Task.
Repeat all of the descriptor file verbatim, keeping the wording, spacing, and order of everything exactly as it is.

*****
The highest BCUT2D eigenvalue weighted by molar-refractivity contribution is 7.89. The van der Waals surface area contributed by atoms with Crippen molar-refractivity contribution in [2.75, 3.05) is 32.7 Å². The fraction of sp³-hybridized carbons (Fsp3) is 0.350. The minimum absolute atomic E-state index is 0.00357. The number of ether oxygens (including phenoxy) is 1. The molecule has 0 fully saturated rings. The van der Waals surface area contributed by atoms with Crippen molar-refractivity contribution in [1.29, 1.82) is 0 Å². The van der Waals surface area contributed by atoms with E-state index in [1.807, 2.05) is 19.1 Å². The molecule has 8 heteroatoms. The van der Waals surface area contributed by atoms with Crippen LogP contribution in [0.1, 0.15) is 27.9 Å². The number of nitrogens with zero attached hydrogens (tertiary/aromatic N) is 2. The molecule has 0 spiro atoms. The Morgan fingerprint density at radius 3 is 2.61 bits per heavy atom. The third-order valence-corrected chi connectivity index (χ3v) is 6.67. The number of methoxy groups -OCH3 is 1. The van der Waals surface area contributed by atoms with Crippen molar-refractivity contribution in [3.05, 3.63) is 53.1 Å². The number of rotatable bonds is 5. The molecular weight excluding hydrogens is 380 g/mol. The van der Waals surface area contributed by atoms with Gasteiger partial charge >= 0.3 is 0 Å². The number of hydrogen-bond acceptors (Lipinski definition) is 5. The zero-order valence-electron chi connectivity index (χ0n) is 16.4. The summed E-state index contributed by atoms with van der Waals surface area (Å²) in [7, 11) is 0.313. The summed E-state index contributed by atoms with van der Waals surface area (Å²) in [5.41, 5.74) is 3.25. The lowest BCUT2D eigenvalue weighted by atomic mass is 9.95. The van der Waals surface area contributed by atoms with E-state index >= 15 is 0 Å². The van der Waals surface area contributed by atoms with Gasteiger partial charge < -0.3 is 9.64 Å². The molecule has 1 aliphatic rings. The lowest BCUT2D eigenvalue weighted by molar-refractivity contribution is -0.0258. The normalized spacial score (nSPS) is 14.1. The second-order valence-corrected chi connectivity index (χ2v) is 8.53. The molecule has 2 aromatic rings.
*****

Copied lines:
The highest BCUT2D eigenvalue weighted by molar-refractivity contribution is 7.89. The van der Waals surface area contributed by atoms with Crippen molar-refractivity contribution in [2.75, 3.05) is 32.7 Å². The fraction of sp³-hybridized carbons (Fsp3) is 0.350. The minimum absolute atomic E-state index is 0.00357. The number of ether oxygens (including phenoxy) is 1. The molecule has 0 fully saturated rings. The van der Waals surface area contributed by atoms with Crippen molar-refractivity contribution in [1.29, 1.82) is 0 Å². The van der Waals surface area contributed by atoms with E-state index in [1.807, 2.05) is 19.1 Å². The molecule has 8 heteroatoms. The van der Waals surface area contributed by atoms with Crippen LogP contribution in [0.1, 0.15) is 27.9 Å². The number of nitrogens with zero attached hydrogens (tertiary/aromatic N) is 2. The molecule has 0 spiro atoms. The Morgan fingerprint density at radius 3 is 2.61 bits per heavy atom. The third-order valence-corrected chi connectivity index (χ3v) is 6.67. The number of methoxy groups -OCH3 is 1. The van der Waals surface area contributed by atoms with Crippen molar-refractivity contribution in [3.05, 3.63) is 53.1 Å². The number of rotatable bonds is 5. The molecular weight excluding hydrogens is 380 g/mol. The van der Waals surface area contributed by atoms with Gasteiger partial charge >= 0.3 is 0 Å². The number of hydrogen-bond acceptors (Lipinski definition) is 5. The zero-order valence-electron chi connectivity index (χ0n) is 16.4. The summed E-state index contributed by atoms with van der Waals surface area (Å²) in [7, 11) is 0.313. The summed E-state index contributed by atoms with van der Waals surface area (Å²) in [5.41, 5.74) is 3.25. The lowest BCUT2D eigenvalue weighted by atomic mass is 9.95. The van der Waals surface area contributed by atoms with E-state index >= 15 is 0 Å². The van der Waals surface area contributed by atoms with Gasteiger partial charge < -0.3 is 9.64 Å². The molecule has 1 aliphatic rings. The lowest BCUT2D eigenvalue weighted by molar-refractivity contribution is -0.0258. The normalized spacial score (nSPS) is 14.1. The second-order valence-corrected chi connectivity index (χ2v) is 8.53. The molecule has 2 aromatic rings.